TURIN, Italy - Visteon Corp., the world's second-largest auto supplier, is negotiating to buy most of Italian auto supplier Magneti Marelli from Fiat S.p.A. for as much as $2.5 billion.
Sources close to the talks say Fiat also is weighing offers from other major auto suppliers that want to acquire parts of Magneti Marelli. The insiders say Fiat has received at least four proposals to buy various Magneti Marelli divisions, but only one for the bulk of the company - from Visteon.
Magneti Marelli makes fuel injectors for gasoline and diesel engines, engine control computers, suspension components, engine cooling modules and instrument clusters.
But insiders stress that a deal is far from certain.
Visteon spokeswoman Liane Smyth would not confirm or deny that the company has been negotiating with Magneti Marelli.
But Visteon Chairman Peter Pestillo has made no secret that the company is looking for acquisitions, particularly in Europe. The stock price of France's Valeo SA rose sharply in early November on rumors that Visteon was set to buy.
'I've said in the past we need to enhance our presence in Europe, but we're not going to take the cash and just buy something to buy somebody,' Pestillo said this month.
It is unclear how Visteon would finance the acquisition of Magneti Marelli. At the end of September, Visteon had about $1.2 billion in cash but carried $2.3 billion in debt, according to its 10-Q quarterly filing with the Securities and Exchange Commission.
Officials at Denso Corp. of Japan confirm that they have been negotiating for Magneti Marelli's air conditioning business.
An announcement of that deal could come as early as this week.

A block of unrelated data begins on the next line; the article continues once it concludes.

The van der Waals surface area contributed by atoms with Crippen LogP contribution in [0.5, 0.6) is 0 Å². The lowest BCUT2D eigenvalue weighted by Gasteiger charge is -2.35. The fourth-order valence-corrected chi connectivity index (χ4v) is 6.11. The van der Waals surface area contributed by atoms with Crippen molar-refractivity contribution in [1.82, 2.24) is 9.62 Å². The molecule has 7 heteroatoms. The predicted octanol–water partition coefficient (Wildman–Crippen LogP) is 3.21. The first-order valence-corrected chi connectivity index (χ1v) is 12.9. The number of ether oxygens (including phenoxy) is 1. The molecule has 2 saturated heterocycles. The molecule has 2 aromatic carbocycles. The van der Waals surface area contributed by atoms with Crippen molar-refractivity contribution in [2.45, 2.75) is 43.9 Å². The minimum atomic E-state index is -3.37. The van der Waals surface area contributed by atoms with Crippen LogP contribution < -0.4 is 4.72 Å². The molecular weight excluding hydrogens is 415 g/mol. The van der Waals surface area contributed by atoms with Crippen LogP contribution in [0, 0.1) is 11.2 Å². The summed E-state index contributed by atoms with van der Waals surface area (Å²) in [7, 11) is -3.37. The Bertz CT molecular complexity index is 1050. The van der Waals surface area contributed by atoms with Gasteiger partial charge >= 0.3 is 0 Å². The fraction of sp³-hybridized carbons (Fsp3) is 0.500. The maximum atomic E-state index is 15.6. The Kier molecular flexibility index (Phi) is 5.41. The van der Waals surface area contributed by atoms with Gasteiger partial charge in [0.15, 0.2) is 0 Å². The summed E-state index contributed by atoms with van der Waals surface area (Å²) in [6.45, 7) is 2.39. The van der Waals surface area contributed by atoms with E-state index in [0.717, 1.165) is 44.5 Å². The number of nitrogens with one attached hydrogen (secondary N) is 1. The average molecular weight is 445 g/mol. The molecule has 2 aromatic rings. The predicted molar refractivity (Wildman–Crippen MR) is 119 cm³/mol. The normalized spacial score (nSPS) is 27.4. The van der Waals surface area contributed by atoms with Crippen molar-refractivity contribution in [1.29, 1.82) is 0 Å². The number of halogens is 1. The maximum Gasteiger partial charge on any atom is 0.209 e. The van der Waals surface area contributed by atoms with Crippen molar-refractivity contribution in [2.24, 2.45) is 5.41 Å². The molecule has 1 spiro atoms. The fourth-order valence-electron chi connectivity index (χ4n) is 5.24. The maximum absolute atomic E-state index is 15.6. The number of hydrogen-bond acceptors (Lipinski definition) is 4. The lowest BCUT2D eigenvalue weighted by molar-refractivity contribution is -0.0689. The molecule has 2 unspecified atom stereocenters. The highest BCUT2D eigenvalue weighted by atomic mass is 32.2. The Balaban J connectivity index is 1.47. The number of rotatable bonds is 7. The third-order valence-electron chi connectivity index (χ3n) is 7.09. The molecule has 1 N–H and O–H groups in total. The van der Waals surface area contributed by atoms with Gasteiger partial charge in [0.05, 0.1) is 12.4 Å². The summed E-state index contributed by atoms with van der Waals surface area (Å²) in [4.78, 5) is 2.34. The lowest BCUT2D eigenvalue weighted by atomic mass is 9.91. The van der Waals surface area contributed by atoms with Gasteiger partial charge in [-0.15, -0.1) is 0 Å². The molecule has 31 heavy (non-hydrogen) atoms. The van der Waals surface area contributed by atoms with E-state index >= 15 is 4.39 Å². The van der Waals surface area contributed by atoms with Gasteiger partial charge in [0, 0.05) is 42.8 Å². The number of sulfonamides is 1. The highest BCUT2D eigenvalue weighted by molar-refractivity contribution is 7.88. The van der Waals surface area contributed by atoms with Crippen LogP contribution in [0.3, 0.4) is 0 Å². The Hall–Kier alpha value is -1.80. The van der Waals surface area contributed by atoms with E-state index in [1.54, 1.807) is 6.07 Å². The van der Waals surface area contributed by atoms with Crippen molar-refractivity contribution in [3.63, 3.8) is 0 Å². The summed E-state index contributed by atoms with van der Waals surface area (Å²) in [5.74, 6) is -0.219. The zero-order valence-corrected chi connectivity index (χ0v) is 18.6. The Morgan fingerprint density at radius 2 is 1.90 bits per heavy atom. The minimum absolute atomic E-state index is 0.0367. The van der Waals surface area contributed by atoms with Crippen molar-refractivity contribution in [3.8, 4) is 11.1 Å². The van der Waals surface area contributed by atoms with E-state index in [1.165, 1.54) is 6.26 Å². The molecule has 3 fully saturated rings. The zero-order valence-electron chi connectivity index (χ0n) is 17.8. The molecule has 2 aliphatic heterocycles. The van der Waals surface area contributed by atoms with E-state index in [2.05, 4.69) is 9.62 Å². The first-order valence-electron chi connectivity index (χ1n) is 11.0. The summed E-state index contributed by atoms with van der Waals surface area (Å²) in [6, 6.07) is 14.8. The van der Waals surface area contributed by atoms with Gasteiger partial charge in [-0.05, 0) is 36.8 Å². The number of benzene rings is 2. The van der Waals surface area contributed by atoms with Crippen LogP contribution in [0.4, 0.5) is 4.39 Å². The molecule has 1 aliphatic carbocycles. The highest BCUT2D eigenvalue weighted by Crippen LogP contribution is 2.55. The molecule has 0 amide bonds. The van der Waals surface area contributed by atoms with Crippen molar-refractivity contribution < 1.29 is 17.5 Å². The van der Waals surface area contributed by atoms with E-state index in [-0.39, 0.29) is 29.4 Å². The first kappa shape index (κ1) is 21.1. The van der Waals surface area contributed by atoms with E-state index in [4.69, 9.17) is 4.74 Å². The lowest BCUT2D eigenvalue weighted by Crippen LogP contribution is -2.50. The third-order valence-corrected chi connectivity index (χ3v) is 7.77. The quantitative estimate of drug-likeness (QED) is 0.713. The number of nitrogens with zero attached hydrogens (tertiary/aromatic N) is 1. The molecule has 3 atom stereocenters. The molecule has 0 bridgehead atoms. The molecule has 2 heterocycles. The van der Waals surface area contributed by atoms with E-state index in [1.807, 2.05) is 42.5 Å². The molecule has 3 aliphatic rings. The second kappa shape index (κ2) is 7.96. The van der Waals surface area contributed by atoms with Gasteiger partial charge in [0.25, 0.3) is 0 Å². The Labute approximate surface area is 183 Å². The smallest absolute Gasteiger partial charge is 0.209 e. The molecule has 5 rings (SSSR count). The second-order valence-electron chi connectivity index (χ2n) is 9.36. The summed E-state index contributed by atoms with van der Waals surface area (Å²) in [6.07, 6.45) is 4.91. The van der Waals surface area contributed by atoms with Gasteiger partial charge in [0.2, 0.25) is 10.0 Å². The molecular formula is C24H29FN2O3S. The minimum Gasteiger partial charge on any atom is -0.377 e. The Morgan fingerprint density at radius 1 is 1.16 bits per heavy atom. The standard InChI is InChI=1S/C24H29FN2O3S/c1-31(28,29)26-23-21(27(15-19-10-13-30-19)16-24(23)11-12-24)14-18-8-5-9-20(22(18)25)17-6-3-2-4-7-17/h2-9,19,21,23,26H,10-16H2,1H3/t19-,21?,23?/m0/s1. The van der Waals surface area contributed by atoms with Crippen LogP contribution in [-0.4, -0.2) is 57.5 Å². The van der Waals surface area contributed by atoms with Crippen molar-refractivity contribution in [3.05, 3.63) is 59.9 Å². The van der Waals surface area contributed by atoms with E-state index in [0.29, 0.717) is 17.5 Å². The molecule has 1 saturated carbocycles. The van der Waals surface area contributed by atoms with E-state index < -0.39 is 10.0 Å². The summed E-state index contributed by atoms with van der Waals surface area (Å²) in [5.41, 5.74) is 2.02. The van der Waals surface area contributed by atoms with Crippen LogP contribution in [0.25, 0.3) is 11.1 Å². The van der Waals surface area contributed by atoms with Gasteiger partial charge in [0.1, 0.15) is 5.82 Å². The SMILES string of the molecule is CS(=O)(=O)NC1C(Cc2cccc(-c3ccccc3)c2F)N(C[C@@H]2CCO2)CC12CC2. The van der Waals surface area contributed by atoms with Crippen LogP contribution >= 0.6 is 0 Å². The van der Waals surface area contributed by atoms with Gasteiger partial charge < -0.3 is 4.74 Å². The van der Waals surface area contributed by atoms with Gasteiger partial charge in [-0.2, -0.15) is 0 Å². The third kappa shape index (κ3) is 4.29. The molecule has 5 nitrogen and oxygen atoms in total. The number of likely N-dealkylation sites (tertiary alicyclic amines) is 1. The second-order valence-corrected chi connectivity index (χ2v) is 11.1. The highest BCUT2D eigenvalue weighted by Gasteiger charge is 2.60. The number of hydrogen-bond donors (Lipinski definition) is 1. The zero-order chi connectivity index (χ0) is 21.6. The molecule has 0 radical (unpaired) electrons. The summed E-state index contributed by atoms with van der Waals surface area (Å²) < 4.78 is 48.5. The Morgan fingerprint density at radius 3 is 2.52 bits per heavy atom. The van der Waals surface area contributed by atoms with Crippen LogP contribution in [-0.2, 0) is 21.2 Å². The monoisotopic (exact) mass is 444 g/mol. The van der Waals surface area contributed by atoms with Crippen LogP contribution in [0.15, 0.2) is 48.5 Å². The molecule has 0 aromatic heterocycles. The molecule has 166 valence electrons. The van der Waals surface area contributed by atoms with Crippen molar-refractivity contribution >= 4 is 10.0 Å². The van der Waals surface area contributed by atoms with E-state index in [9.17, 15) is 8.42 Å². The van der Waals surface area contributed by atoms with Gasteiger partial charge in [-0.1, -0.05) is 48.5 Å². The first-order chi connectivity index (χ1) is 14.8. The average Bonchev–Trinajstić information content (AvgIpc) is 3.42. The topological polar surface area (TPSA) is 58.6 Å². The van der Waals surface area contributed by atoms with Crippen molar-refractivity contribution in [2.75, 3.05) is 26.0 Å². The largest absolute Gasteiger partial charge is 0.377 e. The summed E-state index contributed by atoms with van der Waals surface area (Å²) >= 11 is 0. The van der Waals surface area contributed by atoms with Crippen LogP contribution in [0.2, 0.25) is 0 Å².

SHORING UP EUROPE
Acquiring Magneti Marelli would enlarge Visteon's global operation dramatically.
Visteon is the world's No. 2 automotive supplier with sales of $18.5 billion in 1999, but it ranked just 12th in Europe with sales of $2.6 billion. Last year, 81 percent of Visteon's sales were in the United States, 16 percent in Europe and 3 percent in Asia. In contrast, 83 percent of Magneti Marelli's 1999 sales were in Europe.
Visteon, of Dearborn, Mich., is trying to reduce its dependence on Ford Motor Co. and the North American market.
Visteon also could benefit from the equity partnership formed in March between General Motors and Fiat. Under the partnership, GM is ready to base future Opel/Vauxhall models on Fiat's new modular platform, a move that would favor Marelli.
Engines and transmissions are the key areas being studied by the integration teams set up by GM and Fiat to identify synergies.
Visteon executives have been reviewing Magneti Marelli operations, financial accounts and order books since mid-November. The Visteon team has been based at the Hotel Excelsior in Magenta, Italy, a small city 12.5 miles west of Milan near Magneti Marelli headquarters. Paolo Cantarella, CEO of Fiat S.p.A., took part in a meeting Nov. 17.
$2.3 BILLION BUSINESS
The combined 1999 sales of the Magneti Marelli units offered to Visteon were e2.75 billion, or $2.32 billion at current exchange rates - about 69 percent of the company's total revenue. A Magneti Marelli source said Visteon would be expected to pay more than $2.53 billion for the units.
The same source said a deal could be announced by year end and completed in the first half of 2001 following approval from antitrust authorities.